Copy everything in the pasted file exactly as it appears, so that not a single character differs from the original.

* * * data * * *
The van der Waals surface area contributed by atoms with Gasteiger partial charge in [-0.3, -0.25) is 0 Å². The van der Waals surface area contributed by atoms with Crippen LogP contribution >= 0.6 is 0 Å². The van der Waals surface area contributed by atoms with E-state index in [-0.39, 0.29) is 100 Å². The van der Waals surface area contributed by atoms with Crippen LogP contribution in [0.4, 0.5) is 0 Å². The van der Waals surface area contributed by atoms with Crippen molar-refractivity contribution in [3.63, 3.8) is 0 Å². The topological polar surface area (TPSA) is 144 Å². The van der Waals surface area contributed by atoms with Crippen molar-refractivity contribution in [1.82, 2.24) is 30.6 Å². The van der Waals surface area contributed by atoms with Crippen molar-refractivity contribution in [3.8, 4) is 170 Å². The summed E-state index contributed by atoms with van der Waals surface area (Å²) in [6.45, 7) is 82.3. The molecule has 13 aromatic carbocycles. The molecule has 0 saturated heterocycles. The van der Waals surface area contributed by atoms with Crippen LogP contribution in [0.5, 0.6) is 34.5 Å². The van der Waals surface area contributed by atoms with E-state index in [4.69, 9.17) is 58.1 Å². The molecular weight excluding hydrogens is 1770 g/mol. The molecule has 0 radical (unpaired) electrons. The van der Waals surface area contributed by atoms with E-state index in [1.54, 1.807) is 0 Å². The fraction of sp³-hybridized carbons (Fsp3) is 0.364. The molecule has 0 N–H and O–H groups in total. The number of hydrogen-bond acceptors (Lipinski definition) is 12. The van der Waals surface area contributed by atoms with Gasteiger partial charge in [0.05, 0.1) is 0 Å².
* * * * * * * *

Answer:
The van der Waals surface area contributed by atoms with Gasteiger partial charge in [-0.3, -0.25) is 0 Å². The van der Waals surface area contributed by atoms with Crippen LogP contribution >= 0.6 is 0 Å². The van der Waals surface area contributed by atoms with E-state index in [-0.39, 0.29) is 100 Å². The van der Waals surface area contributed by atoms with Crippen LogP contribution in [0.4, 0.5) is 0 Å². The van der Waals surface area contributed by atoms with Crippen molar-refractivity contribution in [3.63, 3.8) is 0 Å². The topological polar surface area (TPSA) is 144 Å². The van der Waals surface area contributed by atoms with Crippen molar-refractivity contribution in [1.82, 2.24) is 30.6 Å². The van der Waals surface area contributed by atoms with Crippen molar-refractivity contribution in [3.8, 4) is 170 Å². The summed E-state index contributed by atoms with van der Waals surface area (Å²) in [6.45, 7) is 82.3. The molecule has 13 aromatic carbocycles. The molecule has 0 saturated heterocycles. The van der Waals surface area contributed by atoms with Crippen LogP contribution in [0.5, 0.6) is 34.5 Å². The van der Waals surface area contributed by atoms with E-state index in [4.69, 9.17) is 58.1 Å². The molecular weight excluding hydrogens is 1770 g/mol. The molecule has 0 radical (unpaired) electrons. The van der Waals surface area contributed by atoms with E-state index in [1.54, 1.807) is 0 Å². The fraction of sp³-hybridized carbons (Fsp3) is 0.364. The molecule has 0 N–H and O–H groups in total. The number of hydrogen-bond acceptors (Lipinski definition) is 12. The van der Waals surface area contributed by atoms with Gasteiger partial charge in [0.05, 0.1) is 0 Å².